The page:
Well yes, we just saw this formula above in this article while discussing “Pythagorean Theorem”.

Euclidean distance formula can be used to calculate the distance between two data points in a plane.

Cosine Distance:Mostly Cosine distance metric is used to find similarities between different documents.

In cosine metric we measure the degree of angle between two documents/vectors(the term frequencies in different documents collected as metrics).

This particular metric is used when the magnitude between vectors does not matter but the orientation.

Cosine similarity formula can be derived from the equation of dot products :-Now, you must be thinking which value of cosine angle will be helpful in finding out the similarities.

Now that we have the values which will be considered in order to measure the similarities, we need to know what does 1, 0 and -1 signifies.

Cosine ranges from 1 for vectors pointing in the same direction i.

e.

there are similarities between the documents/data points.

Over zero for orthogonal vectors i.

e.

Unrelated and -1 for vectors pointing in opposite directions.

There is more to how does cosine similarity further manipulated to find out the matching documents.

As far this article is concerned, we will be keeping the information concise.

Mahalanobis Distance:Mahalanobis Distance is used for calculating the distance between two data points in a multivariate space.

According to Wikipedia Definition,The Mahalanobis distance is a measure of the distance between a point P and a distribution D.

The idea of measuring is, how many standard deviations away P is from the mean of D.

The benefit of using mahalanobis distance is, it takes covariance in account which helps in measuring the strength/similarity between two different data objects.

The distance between an observation and the mean can be calculated as below -Here, S is the covariance metrics.

We are using the inverse of covariance metrics here to get a variance-normalized distance equation.

Now that we have a basic idea about different distance metrics, we can move to the next step i.

e.

machine learning techniques/modelling that uses these disatance metrics.

Machine Learning Modelling and distance metricsIn this section, we will be working on some basic classification and clustering use cases.

This will help us in understanding the usage of distance metrics in machine learning modelling.

We will start with quick introduction of supervised and unsupervised algorithms and slowly will move on to the examples.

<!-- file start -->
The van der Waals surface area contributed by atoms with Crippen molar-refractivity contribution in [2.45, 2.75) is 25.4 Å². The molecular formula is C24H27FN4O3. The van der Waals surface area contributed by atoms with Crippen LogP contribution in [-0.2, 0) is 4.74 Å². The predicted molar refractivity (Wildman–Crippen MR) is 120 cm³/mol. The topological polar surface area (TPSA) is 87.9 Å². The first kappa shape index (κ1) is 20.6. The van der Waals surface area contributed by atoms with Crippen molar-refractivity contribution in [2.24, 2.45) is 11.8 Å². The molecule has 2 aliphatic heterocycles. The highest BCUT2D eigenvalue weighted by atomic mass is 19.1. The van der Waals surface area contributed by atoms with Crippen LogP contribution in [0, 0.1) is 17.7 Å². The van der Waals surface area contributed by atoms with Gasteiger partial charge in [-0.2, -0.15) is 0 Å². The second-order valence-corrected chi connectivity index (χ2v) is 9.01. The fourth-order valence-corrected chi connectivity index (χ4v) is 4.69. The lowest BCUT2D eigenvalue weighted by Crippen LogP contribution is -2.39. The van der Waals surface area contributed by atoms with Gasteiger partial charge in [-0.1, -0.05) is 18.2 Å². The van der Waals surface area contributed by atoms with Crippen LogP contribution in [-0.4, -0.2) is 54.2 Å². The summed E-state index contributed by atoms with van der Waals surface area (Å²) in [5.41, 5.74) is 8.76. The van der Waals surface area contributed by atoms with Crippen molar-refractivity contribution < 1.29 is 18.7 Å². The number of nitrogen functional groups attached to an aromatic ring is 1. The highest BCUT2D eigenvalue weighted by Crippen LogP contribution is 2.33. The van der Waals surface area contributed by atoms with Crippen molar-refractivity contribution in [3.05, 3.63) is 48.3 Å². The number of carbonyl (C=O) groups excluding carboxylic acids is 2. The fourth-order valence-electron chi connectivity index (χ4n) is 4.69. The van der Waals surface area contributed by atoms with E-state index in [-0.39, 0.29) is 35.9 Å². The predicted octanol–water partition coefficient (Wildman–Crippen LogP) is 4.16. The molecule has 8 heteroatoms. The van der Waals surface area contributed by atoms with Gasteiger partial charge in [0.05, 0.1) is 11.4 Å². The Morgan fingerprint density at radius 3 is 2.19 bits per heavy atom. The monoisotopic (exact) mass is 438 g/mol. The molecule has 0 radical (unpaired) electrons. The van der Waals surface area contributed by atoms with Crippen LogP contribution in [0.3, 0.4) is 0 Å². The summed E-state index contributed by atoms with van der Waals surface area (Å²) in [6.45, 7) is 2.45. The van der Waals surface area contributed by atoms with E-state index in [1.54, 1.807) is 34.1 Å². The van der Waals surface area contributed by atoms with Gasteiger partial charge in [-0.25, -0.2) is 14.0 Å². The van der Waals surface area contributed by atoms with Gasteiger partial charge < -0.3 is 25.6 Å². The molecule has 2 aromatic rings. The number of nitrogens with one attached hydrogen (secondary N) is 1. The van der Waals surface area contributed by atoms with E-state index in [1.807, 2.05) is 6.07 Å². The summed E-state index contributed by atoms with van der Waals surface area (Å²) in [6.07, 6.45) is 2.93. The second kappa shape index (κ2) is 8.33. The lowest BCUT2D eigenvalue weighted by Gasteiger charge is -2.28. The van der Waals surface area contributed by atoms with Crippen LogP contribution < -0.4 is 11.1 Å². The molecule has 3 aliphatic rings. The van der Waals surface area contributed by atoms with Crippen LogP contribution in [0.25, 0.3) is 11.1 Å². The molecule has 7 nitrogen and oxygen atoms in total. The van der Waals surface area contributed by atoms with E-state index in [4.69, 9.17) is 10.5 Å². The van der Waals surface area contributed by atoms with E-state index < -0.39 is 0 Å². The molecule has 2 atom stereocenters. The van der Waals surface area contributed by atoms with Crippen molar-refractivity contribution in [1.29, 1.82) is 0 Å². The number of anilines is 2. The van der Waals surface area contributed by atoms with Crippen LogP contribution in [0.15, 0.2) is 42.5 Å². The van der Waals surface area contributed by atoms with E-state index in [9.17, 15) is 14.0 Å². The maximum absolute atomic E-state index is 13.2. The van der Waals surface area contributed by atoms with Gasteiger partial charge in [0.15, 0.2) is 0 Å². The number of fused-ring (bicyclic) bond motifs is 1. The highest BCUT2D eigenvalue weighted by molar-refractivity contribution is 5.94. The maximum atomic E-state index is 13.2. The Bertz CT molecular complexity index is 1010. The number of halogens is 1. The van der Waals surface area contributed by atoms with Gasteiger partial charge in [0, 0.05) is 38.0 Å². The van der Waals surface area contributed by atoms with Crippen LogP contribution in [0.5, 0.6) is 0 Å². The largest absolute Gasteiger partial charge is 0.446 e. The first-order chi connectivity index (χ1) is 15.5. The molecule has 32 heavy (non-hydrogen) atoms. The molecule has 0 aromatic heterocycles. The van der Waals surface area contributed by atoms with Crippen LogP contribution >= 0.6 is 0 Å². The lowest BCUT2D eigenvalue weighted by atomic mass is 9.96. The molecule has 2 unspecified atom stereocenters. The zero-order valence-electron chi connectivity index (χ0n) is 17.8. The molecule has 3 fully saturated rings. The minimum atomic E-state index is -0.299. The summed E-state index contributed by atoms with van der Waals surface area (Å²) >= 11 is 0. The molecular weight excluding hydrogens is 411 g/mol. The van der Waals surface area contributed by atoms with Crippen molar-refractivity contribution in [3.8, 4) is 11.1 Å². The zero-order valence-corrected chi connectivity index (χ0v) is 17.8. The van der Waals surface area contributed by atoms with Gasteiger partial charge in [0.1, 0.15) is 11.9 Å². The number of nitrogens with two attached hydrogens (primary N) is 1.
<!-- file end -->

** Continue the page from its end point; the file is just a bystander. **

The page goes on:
1.

ClassificationK-Nearest Neighbors(KNN)-KNN is a non-probabilistic supervised learning algorithm i.

e.

it doesn’t produce the probability of membership of any data point rather KNN classifies the data on hard assignment, e.

g the data point will either belong to 0 or 1.

Now, you must be thinking how does KNN work if there is no probability equation involved.

KNN uses distance metrics in order to find similarities or dissimilarities.

Let’s take iris dataset which has three classes and see how KNN will identify the classes for test data.

In the #2 image above the black square is a test data point.

Now, we need to find which class this test data point belong to, with the help of KNN algorithm.

We will now prepare the dataset to create machine learning model to predict the class for our test data.

#Import required libraries#Import required librariesimport numpy as npimport pandas as pdfrom sklearn.

model_selection import train_test_splitfrom sklearn.

neighbors import KNeighborsClassifierfrom sklearn.

metrics import accuracy_score#Load the dataseturl = "https://raw.

githubusercontent.

com/SharmaNatasha/Machine-Learning-using-Python/master/Datasets/IRIS.

csv"df = pd.

read_csv(url)#quick look into the datadf.

head(5)#Separate data and labelx = df.

iloc[:,1:4]y = df.

iloc[:,4]#Prepare data for classification processx_train, x_test, y_train, y_test = train_test_split(x, y, test_size=0.

3, random_state=0)In KNN classification algorithm, we use a user defined constant “K”.

K is the number of nearest neighbours of a test data point and these nearest data points then will be used to decide the class for test data point.

Are you wondering that how would we find the nearest neighbours.

Well that’s where the distance metric comes into pictures.

First, we calculate the distance between each train and test data point and then select the top nearest according to the value of k.

We won’t be creating the KNN from scratch but will be using scikit KNN classifier.